Can I Be Deported if Convicted?

One of the most fearful outcomes of a criminal prosecution is the potential affect a guilty verdict or negotiated plea might have on the immigration status of a non-citizen. Depending on the case, it can result in deportation and possibly a lifetime bar to re-entry into the United States. The offenses that have immigration impacts are divided into two categories, aggravated felonies and crimes of moral turpitude. Examples of some of these that may result in deportation are listed below. For more information please visit the Resources page for links to immigration related web sites.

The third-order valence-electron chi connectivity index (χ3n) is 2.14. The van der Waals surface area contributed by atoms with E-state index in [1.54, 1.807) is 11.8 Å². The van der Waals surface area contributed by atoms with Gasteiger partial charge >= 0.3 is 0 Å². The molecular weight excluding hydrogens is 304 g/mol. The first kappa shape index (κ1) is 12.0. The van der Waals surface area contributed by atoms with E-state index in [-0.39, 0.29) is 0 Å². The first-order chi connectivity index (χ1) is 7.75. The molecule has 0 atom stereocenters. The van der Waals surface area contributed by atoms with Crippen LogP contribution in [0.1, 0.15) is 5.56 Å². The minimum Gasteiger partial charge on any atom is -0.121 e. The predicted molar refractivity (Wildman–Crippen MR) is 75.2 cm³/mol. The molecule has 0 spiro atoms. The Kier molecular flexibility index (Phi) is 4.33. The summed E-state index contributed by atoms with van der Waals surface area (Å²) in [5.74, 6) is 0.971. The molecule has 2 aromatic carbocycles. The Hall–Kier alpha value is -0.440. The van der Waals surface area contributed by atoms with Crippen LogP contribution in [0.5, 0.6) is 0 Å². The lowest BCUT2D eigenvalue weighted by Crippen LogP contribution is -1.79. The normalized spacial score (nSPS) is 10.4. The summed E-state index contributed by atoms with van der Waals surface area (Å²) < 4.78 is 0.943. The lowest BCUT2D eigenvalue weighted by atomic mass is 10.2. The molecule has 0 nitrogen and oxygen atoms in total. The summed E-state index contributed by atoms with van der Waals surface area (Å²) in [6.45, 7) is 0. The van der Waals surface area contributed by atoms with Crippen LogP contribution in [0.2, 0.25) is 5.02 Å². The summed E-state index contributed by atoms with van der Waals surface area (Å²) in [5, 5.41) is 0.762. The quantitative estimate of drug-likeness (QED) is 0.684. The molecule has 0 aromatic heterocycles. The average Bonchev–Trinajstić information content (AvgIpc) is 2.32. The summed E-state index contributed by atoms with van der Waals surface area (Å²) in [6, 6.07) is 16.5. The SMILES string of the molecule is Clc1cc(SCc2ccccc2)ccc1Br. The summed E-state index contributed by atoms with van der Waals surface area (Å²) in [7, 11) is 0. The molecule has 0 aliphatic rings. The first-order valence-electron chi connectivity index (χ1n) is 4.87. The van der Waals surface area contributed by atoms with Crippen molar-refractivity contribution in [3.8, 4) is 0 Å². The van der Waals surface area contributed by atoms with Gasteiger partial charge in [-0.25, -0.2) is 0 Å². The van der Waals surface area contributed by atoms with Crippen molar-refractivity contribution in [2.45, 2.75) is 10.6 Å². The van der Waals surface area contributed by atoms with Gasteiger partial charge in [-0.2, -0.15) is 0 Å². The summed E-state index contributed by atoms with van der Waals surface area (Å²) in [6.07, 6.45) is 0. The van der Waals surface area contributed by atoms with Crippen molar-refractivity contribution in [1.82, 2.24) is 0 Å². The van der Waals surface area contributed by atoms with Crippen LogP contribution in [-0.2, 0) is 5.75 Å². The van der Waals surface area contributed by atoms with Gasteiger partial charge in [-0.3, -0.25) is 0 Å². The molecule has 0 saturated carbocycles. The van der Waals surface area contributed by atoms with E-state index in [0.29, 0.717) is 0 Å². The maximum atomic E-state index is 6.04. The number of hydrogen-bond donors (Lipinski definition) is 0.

Traffic offenses: some serious traffic offenses.

Stealing: simple shoplifting might be sufficient.

Fraud:  using a fake ID or license and theft by deception (check fraud, credit card fraud, identity theft or Medicare of Medicaid fraud).

Drug crimes: possession (including legal medications without a prescription). Distribution can result in permanent deportation.

Assault and battery: threats of violence or fighting or attacking someone causing bodily harm.

Domestic violence: assault, battery or harassment of a spouse, girlfriend, family member or ex-spouse or ex-domestic partner may result in deportation. If a weapon is used or there is great bodily harm, then re-entry may be barred forever.

Serious felonies: murder, rape, and robbery result in lifetime deportation.

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